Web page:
Wednesday Seminar: Indexing “health literate” stances: health literacy brokering, legitimacy, and access
Ingvild Badhwar Valen-Sendstad (Doctoral Research Fellow, MultiLing) will give a talk on her in-progress PhD project on multilingual women's health literacy practices in institutional settings.
Some women with minoritized backgrounds experience diminished health status, partial exclusion from the labor market, and long sick leaves (e.g. Umblijs, 2020). Recent research proposes a link between health literacy and wellbeing (e.g. Gele et al., 2016). In 2019, the Norwegian Ministry of Health and Care Services published a political strategy promulgating initiatives to enhance the Norwegian population’s health literacy. My PhD project draws on ethnographic methods and a critical sociolinguistic framing to investigate what constitutes “good” health literacy practices in linguistically diverse health and work interactions at the Norwegian Labour and Welfare Administration (NAV).
In this seminar, I present a comparative case study of two women on long-term sick leave who have learned Norwegian later in life. The analysis is three-pronged: First, I analyze how ‘Suda’ and ‘Maria’ practice their health literacy. Secondly, I examine which different forms of capital (e.g. Bourdieu, 1977) they mobilize to access NAV. I investigate in particular how they construct collaborative practices with their husbands as health literacy brokers (e.g. Kraft, 2020) to access information, guidance, and social benefits. Then I deploy conceptual tools from interactional stance analysis (e.g. Jaffe, 2009) to analyze how the women take on epistemic stances to perform “health literate” identities. Additionally, I examine how their health literacy practices are interactionally legitimized by NAV employees.
The analysis draws on recordings and ethnographic participant observations from social interactions between the women and NAV employees, as well as semi-structured interviews with all four participants subsequent to their NAV meetings. The overarching goal of the analysis is to tease out some of the ways that management of health literacy practices and stances come to regulate Suda and Maria’s access to social welfare services.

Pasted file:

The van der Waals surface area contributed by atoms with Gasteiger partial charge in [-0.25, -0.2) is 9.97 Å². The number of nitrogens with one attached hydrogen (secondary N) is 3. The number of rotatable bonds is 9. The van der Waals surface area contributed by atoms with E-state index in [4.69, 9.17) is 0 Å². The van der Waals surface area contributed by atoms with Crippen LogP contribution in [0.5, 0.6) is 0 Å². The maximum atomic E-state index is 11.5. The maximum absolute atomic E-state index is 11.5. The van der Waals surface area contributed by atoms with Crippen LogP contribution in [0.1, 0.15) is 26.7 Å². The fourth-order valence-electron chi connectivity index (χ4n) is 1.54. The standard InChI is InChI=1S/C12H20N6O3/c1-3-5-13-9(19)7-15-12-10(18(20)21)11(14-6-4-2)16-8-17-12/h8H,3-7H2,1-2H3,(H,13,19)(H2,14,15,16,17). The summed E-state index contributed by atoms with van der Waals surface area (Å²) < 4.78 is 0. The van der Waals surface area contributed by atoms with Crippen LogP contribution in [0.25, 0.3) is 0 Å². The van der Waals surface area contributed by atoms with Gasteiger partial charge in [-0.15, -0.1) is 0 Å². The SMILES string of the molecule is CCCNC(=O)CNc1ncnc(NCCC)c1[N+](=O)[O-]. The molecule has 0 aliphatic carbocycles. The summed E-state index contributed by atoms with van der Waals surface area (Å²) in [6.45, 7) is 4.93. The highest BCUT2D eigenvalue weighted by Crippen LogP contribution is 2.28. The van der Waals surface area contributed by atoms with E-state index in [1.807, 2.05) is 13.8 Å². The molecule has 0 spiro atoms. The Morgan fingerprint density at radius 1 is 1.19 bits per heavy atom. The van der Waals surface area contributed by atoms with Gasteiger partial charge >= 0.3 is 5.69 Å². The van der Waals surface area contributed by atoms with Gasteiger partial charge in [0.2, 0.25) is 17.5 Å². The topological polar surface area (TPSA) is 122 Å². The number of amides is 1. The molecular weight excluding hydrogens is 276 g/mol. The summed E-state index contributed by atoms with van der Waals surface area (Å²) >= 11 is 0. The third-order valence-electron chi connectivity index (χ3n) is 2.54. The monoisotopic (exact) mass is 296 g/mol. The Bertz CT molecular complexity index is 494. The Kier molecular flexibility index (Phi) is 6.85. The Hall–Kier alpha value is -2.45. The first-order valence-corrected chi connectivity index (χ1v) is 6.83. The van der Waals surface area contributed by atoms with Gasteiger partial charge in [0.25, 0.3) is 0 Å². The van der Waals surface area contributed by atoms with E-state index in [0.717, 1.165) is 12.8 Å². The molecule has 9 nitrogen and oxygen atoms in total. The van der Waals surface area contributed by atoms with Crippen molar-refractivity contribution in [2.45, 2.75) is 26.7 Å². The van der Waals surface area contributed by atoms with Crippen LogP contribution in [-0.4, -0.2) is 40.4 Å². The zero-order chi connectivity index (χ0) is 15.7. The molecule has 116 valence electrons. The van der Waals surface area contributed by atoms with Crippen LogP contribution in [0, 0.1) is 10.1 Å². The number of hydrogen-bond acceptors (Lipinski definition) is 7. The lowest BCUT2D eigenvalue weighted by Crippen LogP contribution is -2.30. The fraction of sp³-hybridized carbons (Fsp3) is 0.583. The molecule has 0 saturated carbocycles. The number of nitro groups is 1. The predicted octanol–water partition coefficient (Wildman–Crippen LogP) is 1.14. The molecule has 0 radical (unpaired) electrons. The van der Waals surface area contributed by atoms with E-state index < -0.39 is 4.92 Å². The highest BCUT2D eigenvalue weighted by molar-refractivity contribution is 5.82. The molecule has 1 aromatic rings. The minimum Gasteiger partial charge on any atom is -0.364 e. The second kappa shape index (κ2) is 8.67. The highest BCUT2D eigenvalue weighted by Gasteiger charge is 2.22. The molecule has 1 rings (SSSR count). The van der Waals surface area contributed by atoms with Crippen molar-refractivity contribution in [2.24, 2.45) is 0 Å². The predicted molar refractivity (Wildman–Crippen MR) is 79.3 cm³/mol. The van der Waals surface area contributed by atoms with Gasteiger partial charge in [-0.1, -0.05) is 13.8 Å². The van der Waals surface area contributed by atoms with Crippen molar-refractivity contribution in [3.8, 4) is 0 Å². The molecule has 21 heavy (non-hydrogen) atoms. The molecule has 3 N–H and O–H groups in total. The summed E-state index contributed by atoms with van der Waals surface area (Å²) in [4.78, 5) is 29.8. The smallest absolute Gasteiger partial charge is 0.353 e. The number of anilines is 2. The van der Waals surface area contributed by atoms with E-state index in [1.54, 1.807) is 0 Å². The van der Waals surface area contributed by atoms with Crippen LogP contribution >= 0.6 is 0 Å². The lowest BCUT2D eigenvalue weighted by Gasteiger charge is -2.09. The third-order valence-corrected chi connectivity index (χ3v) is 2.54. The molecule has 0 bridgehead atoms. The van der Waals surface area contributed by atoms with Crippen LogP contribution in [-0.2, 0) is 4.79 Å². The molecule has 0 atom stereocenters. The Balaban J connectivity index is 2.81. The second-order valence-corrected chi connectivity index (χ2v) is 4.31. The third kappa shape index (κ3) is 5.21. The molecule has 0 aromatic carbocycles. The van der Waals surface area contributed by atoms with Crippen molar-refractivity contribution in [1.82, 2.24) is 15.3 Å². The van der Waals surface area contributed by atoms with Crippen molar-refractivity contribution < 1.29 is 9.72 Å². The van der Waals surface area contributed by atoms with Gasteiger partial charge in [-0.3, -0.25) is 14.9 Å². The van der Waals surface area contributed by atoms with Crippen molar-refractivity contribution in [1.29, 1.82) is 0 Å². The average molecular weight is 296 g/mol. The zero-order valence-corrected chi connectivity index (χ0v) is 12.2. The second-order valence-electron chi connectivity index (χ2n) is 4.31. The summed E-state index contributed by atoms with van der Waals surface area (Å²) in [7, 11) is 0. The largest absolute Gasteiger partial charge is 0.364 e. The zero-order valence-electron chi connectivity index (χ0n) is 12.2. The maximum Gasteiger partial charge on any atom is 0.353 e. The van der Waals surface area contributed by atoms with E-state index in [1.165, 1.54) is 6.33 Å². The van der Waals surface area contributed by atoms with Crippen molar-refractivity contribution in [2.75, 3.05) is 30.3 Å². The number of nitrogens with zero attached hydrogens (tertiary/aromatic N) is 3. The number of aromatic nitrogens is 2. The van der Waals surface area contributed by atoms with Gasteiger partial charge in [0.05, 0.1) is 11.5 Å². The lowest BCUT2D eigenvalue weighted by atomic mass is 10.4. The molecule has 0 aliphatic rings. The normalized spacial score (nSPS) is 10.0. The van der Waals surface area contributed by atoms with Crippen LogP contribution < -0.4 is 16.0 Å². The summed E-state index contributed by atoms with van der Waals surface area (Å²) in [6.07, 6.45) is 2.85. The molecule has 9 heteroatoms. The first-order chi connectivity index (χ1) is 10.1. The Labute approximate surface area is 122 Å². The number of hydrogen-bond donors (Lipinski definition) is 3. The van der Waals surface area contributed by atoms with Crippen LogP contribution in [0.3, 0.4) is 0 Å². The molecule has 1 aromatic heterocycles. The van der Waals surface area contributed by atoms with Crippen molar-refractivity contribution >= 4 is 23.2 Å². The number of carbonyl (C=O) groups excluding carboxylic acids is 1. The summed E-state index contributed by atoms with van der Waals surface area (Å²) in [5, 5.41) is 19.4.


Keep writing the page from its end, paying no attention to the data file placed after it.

Bourdieu, P. (1977) Outline of a Theory of Practice. Cambridge: Cambridge University Press.
Gele, A. A., Pettersen, K. S., Torheim, L. E, and Kumar, B. (2016). Health literacy: The missing link in improving the health of Somali immigrant women in Oslo. BMC Public Health, 16:1134.
Jaffe, A. (2009). Sociolinguistic Perspectives. Oxford: Oxford University Press.
Kraft, K. (2020) Trajectory of a language broker: between privilege and precarity. International Journal of Multilingualism, 17:1: 80-96.
Umbijlis, J. (2020) Kunnskapsoppsummering om deltakelse i arbeidslivet for kvinner med innvandrerbakgrunn. Institutt for samfunnsforskning: 2020:20.
Ingvild Badhwar Valen-Sendstad is a Doctoral Research Fellow at MultiLing. She completed her MA in Cross-Cultural Studies (University of Copenhagen) and her BA in Comparative Literature and Hindi Studies (University of Oslo). While working on her MA thesis, Ingvild held an Affiliate Scholar position at East-West Center (Hawai’i). Before starting her PhD, she worked as a research assistant and copywriter. Her research explores health literacy as social practice, institutional interaction, and language ideologies in Norwegian social welfare institutions.